From wonderism to pragmatism Wonder is a desire to know. It pushes us to seek answers to our questions. But how do we know when we've found real answers? How can we know anything at all? The best answer to this question that I've found is that we can know things by pragmatism (specifically, epistemological pragmatism).
What is pragmatism?
There are many different theories and formulations of pragmatism, by many different philosophers (e.g. Peirce, James, Dewey, Putnam, Rorty, Haack, et al.). It can seem complex and contradictory and hard-to-wrap-your-head-around. But actually, pragmatism is very simple, very easy, very powerful, and will change the way you look at life, the universe, and everything. At least, that's my prediction.
But does it work? Is it useful? Is it true?
Despite all the different variations, formulations, theories, and opinions of pragmatism, it always comes down to a single, simple concept: Use what works. This is the concept that beliefs or ideas are good to the extent that they work. When we put an idea into practice, what are its practical consequences? Does it work for us?
The word 'work' is itself kind of vague. A rock works to crack a nut, so should we give up using nutcrackers? Or are they both the same because they both work? Perhaps a more accurate word would be 'useful', with the idea that some ideas are more useful than others. Even though the rock is useful, the nutcracker is even more useful for the purpose of cracking nuts.
The idea of usefulness is itself a useful idea, but what does it really mean? So an idea is useful. So what? We want to know if it's actually true. At its simplest, most basic level, pragmatism is the idea that what works, what is useful, is what is true. In other words, the measure of the truth of an idea is how useful it is. This kind of throws the idea of truth on its head. Most people think that, of course, if an idea is true you can probably find some use in it, but then again, maybe not. And they also think that some ideas may be useful, but not actually true.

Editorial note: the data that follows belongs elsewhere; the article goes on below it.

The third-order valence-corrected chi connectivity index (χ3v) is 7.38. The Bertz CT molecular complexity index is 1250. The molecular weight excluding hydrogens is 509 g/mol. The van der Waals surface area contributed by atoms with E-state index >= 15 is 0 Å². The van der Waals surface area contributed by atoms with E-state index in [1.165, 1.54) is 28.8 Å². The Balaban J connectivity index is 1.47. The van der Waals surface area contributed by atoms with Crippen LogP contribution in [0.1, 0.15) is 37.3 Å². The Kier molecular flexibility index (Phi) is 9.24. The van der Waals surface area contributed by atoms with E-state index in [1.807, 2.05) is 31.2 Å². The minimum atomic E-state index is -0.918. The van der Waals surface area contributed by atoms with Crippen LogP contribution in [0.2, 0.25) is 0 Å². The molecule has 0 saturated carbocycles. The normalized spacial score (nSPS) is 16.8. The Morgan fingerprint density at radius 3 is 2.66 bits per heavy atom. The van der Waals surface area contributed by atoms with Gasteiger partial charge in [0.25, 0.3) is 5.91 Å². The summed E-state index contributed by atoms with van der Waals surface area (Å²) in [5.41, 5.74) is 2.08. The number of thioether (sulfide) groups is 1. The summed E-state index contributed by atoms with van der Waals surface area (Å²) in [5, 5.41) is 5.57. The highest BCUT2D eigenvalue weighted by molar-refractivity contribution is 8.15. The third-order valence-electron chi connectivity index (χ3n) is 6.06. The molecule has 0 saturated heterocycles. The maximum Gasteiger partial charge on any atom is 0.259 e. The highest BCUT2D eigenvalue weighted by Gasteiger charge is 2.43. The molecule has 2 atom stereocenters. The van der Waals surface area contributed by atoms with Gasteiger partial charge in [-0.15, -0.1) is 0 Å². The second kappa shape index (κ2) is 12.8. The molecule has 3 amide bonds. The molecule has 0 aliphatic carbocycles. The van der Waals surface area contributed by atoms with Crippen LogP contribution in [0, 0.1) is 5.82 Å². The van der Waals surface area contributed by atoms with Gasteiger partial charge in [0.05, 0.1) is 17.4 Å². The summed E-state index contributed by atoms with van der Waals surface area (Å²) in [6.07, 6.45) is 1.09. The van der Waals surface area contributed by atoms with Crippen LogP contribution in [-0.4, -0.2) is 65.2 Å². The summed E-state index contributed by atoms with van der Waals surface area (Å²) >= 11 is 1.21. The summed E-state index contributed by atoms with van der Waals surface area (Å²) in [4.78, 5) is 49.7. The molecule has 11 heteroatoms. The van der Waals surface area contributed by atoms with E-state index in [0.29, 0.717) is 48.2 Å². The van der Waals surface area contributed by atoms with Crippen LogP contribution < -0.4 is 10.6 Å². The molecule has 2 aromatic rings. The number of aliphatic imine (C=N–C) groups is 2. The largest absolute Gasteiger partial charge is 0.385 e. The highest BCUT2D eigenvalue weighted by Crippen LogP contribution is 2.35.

This is where the philosophers of pragmatism usually start spinning their mental wheels trying to devise more precise, more cleverly worded, and more thorough explanations of what it really means to be useful and/or true. At this level, pragmatism is a bit counter-intuitive. Some people get it right away and say, "Well, of course!" But others may sit back, doubtful, thinking, "I'm not so sure." If they are philosophers, they might have their own alternative views of truth and knowledge, such as the correspondence theory of truth, or coherentism. The discussion gets really complicated, really quickly.
But we don't have to go down that road (unless you really want to), because there is a much more intuitive way of thinking about usefulness and truth that cuts through much of the confusion. With this way of thinking about it, pragmatism will seem obvious and inevitable.